DESCRIPTION (provided by applicant): To fully grasp the public health importance of cigarette smoking, we must first be able to measure its impact on mortality at the societal level. While the impact of smoking on mortality at the individual level is well- established, examining the population-level impact poses greater challenges. Current methods for determining the mortality burden of smoking in a population are informative, but suffer from several inadequacies that limit our understanding of the contribution of smoking to differences in mortality experiences across societies. This project will expand our knowledge of the importance of smoking for population health and demonstrate its potential to be an important factor explaining population-level trends in mortality. This project has three objectives. First, we investigate the impact of smoking on mortality in a population that exhibits extremely low rates of cigarette smoking - Mexican-Americans. We expect that low cigarette consumption in this population will translate into relatively low smoking-related mortality compared with non-Hispanic whites. Thus, smoking may provide a convincing answer to the "Hispanic Paradox". We will model all cause mortality as a function of smoking behavior and estimate the contribution of cigarette smoking to the mortality advantage of Mexican-Americans. The second objective is to identify the best method for predicting national trends in lung cancer mortality in developed countries. In the absence of detailed cohort smoking histories, researchers are often forced to measure population smoking behavior using single-year period measures. Most studies use the prevalence of cigarette smoking in the population, which is ascertained by self reports in representative surveys. Annual cigarette sales are used less often, but it is unknown which is the superior measure of population smoking behavior. We will compare the performance of each measure in predicting national lung cancer mortality from 1950 through 2005 in twenty developed countries. The third objective is to develop a new method for estimating the number of deaths attributable to smoking in developed countries. Our method improves upon previous methods in that it can be applied to a greater number of contexts and it does not rely heavily on assumptions about the individual-level relationship between smoking and mortality. We will investigate the macro-level relationship between lung cancer mortality and mortality from all other causes of death. This method will improve the accuracy of previous attributable risk estimates and will allow us to calculate attributable risk in a greater number of populations than ever before. PUBLIC HEALTH RELEVANCE: To fully grasp the public health importance of cigarette smoking, we must first be able to measure its impact on mortality at the societal level. This project seeks to improve our understanding of the significance of smoking for the health of populations and elucidate its potential to explain differences in life expectancy across places.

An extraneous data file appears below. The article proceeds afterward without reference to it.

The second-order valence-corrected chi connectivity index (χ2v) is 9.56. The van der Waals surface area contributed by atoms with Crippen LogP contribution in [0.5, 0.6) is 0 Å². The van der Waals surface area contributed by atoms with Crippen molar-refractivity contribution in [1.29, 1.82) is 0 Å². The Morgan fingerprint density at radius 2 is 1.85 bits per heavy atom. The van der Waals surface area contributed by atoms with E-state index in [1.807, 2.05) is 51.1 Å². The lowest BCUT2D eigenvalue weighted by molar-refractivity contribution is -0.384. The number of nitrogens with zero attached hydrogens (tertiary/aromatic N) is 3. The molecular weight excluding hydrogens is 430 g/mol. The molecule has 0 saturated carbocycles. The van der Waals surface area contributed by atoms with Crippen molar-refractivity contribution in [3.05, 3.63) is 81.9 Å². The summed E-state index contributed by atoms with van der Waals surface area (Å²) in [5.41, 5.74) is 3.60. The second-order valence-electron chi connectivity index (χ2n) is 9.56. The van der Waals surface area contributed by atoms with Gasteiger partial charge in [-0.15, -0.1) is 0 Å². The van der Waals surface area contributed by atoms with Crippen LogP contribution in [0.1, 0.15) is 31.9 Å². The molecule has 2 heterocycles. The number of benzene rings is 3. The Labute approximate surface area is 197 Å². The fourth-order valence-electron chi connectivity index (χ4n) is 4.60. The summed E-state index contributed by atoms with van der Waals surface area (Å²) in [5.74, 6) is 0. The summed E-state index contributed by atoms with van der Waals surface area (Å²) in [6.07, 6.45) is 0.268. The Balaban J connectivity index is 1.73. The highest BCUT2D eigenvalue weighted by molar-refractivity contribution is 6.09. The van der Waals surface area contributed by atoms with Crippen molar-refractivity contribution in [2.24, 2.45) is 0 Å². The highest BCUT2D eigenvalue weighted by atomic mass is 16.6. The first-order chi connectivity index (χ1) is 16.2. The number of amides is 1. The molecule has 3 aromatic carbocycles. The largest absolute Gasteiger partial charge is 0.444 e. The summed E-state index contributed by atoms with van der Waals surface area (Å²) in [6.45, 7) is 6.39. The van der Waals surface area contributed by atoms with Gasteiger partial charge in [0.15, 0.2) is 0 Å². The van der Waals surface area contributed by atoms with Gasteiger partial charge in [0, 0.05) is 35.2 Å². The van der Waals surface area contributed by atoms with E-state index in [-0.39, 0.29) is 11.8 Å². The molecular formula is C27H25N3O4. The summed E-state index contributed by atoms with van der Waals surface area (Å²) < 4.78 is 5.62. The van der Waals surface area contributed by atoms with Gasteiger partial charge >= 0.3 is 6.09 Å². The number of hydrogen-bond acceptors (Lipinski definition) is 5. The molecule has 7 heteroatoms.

|Effective start/end date||9/17/10 → 9/16/12|
- National Institutes of Health: $41,380.00
- National Institutes of Health: $41,800.00